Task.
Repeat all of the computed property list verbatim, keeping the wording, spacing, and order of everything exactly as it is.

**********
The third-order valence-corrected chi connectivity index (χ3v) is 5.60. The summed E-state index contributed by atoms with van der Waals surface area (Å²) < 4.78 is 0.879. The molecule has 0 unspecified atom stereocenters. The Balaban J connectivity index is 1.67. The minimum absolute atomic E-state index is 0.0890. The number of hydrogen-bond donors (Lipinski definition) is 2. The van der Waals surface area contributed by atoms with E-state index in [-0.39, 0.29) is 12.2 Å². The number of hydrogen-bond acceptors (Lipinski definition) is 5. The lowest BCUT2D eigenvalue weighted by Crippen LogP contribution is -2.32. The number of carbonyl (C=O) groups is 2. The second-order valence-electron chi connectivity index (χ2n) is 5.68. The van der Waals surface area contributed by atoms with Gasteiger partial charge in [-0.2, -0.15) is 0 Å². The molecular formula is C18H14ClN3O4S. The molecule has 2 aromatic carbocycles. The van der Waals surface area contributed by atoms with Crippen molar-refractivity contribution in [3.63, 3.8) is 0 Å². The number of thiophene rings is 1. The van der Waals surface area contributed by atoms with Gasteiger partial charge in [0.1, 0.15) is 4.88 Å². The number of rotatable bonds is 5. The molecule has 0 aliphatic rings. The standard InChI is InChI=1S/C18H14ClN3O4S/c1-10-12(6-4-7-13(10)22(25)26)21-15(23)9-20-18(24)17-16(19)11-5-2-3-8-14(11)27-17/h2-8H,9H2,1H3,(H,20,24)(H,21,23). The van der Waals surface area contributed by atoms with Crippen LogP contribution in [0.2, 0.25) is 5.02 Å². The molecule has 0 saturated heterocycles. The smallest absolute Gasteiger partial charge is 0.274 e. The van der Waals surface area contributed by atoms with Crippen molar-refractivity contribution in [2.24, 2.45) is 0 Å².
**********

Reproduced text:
The third-order valence-corrected chi connectivity index (χ3v) is 5.60. The summed E-state index contributed by atoms with van der Waals surface area (Å²) < 4.78 is 0.879. The molecule has 0 unspecified atom stereocenters. The Balaban J connectivity index is 1.67. The minimum absolute atomic E-state index is 0.0890. The number of hydrogen-bond donors (Lipinski definition) is 2. The van der Waals surface area contributed by atoms with E-state index in [-0.39, 0.29) is 12.2 Å². The number of hydrogen-bond acceptors (Lipinski definition) is 5. The lowest BCUT2D eigenvalue weighted by Crippen LogP contribution is -2.32. The number of carbonyl (C=O) groups is 2. The second-order valence-electron chi connectivity index (χ2n) is 5.68. The van der Waals surface area contributed by atoms with Gasteiger partial charge in [-0.2, -0.15) is 0 Å². The molecular formula is C18H14ClN3O4S. The molecule has 2 aromatic carbocycles. The van der Waals surface area contributed by atoms with Crippen molar-refractivity contribution in [3.63, 3.8) is 0 Å². The number of thiophene rings is 1. The van der Waals surface area contributed by atoms with Gasteiger partial charge in [0.1, 0.15) is 4.88 Å². The number of rotatable bonds is 5. The molecule has 0 aliphatic rings. The standard InChI is InChI=1S/C18H14ClN3O4S/c1-10-12(6-4-7-13(10)22(25)26)21-15(23)9-20-18(24)17-16(19)11-5-2-3-8-14(11)27-17/h2-8H,9H2,1H3,(H,20,24)(H,21,23). The van der Waals surface area contributed by atoms with Crippen LogP contribution in [0.2, 0.25) is 5.02 Å². The molecule has 0 saturated heterocycles. The smallest absolute Gasteiger partial charge is 0.274 e. The van der Waals surface area contributed by atoms with Crippen molar-refractivity contribution in [2.24, 2.45) is 0 Å².